I slowly adapted to avoid certain words and find a replacement word quicker. I use hand motions to express my meanings which helps with articulation. Another technique my therapist taught me was to connect multiple words in one phrase, similar to singing a song. Singing comes from the diaphragm with constant flow of air. Funny how we would rather sing a song than talk in public! People say repetition is success. For me my hardest word to articulate is my name David!  Imagine the number of times we’ve had to introduce ourselves. If I practice articulating my name for one day nothing may change. Practicing for two days, nothing will change either. After three, four, or five days I will still stutter. However, I have my entire life to improve, and there’s no timeline!  

What are the biggest challenges stuttering has presented to you?
Fear, anxiety and emotional defeat. Now looking back, my biggest challenge wasn’t my stutter but the anticipation of the unknown and overcoming that emotion of embarrassment and anxiety.

What is your greatest accomplishment with regard to stuttering?
Not only being heard but people wanting to hear me speak despite my stuttering.  Now being a dental surgeon, it’s much easier to voice my opinion but it wasn’t that way before.

Based upon your experiences, what would you like to tell children who stutter?
Be loud and it’s also ok to be shy! Embrace who you are and share it with the world.  You can accomplish anything you want. It has been shown that people who stutter are generally overachievers. Never be afraid to reset and get rid of all the negativity in your life. Always, always seek help: speech therapy, counseling, mental health, and/or mentorship.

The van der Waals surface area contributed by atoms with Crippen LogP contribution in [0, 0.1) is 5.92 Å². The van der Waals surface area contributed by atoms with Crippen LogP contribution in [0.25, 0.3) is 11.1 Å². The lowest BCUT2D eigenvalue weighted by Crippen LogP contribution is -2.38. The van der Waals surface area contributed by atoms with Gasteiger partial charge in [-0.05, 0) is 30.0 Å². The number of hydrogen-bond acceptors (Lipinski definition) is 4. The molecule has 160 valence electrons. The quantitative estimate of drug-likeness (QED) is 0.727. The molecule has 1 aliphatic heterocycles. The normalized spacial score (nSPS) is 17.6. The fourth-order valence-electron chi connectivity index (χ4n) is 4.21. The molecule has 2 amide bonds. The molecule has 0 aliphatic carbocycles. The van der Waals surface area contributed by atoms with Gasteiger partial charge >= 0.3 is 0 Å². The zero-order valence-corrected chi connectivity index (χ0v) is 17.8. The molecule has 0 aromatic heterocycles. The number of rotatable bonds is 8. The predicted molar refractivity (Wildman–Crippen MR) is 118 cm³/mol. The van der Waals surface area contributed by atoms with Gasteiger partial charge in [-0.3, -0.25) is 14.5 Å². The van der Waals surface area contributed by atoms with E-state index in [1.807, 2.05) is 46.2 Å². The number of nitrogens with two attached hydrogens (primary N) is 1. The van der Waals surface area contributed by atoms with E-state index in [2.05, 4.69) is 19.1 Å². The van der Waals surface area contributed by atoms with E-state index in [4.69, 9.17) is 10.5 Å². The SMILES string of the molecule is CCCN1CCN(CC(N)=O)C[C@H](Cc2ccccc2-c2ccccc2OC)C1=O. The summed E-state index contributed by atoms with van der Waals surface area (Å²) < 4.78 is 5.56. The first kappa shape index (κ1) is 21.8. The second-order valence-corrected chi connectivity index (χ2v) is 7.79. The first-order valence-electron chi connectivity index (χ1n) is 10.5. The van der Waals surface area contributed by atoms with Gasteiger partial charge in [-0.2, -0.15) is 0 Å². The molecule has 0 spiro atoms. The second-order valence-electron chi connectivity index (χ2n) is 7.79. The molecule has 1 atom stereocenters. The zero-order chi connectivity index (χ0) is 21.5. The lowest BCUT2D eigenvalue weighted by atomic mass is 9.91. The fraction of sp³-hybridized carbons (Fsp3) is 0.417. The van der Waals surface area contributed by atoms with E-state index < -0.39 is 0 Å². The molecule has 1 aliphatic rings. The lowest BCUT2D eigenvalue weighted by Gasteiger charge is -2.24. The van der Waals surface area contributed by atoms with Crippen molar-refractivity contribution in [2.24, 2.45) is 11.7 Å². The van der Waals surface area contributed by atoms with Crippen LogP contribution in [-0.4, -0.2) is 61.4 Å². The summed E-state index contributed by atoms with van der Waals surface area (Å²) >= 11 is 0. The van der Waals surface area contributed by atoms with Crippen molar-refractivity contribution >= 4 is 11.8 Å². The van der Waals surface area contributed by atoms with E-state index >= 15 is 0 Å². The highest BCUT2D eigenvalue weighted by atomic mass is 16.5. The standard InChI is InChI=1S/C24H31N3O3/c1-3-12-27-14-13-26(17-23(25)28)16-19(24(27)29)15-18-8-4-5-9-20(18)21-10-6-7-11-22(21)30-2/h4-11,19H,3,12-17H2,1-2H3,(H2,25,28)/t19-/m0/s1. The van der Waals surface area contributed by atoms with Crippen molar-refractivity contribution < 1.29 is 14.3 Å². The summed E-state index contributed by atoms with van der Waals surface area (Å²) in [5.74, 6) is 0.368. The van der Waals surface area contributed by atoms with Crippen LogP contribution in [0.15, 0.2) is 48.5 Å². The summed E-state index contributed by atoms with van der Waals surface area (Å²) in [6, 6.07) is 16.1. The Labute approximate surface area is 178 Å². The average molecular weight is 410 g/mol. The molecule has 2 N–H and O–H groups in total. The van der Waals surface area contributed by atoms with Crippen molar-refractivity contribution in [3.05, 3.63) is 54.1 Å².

Based upon your experiences, what would you tell parents of children who stutter?
Give them as much love and support as you can. Give the children time, be patient with them. Take them to therapy early and be in there with them.  Help your children embrace the challenge and become the solution and role models for others. Although there is no cure, it does not hinder their success and choices in life.

What else should we know?
During my dental training, I had the opportunity to intern in Dr. Dennis Drayna’s research at the National Institutes of Health.  Through genetic sequencing and mapping techniques, we are able to identify genetic variation /mutation at the molecular components. The disruption of intracellular trafficking can lead to mistranslated protein necessary for the human communication system. Though we made progress, further research and funding are important for better understanding and future treatments. I want to thank my family and friends/mentors that have been on this journey with me. I owe my success to their commitment, encouragement, and belief in me.


I grew up in Lewisville, Texas. I now live in North Dallas.  

I am a Dentist specializing in Periodontology and Dental Implant Surgery.

My family lived in New York City in my early years then moved to Texas. We’ve resided in Texas for over 20 years. My father passed a few years back. I have a younger sister and she now lives in California.

Hobbies, Interests, Passions:
Hiking, Sports including Tennis and Basketball, Traveling.

My aspiration to be a dentist and ultimately a periodontist began in high school. A dental accident at a young age was followed by many dental visits. Having gone through multiple dental procedures at a young age was frustrating. My frequent visits to the dental office inspired my interest in dentistry and ultimately specializing in periodontics. My passion took me through undergraduate education, dental school, then residency training before becoming a periodontist and dental implant surgeon. I am board certified by the American Board of Periodontology.

From the Spring 2022 Magazine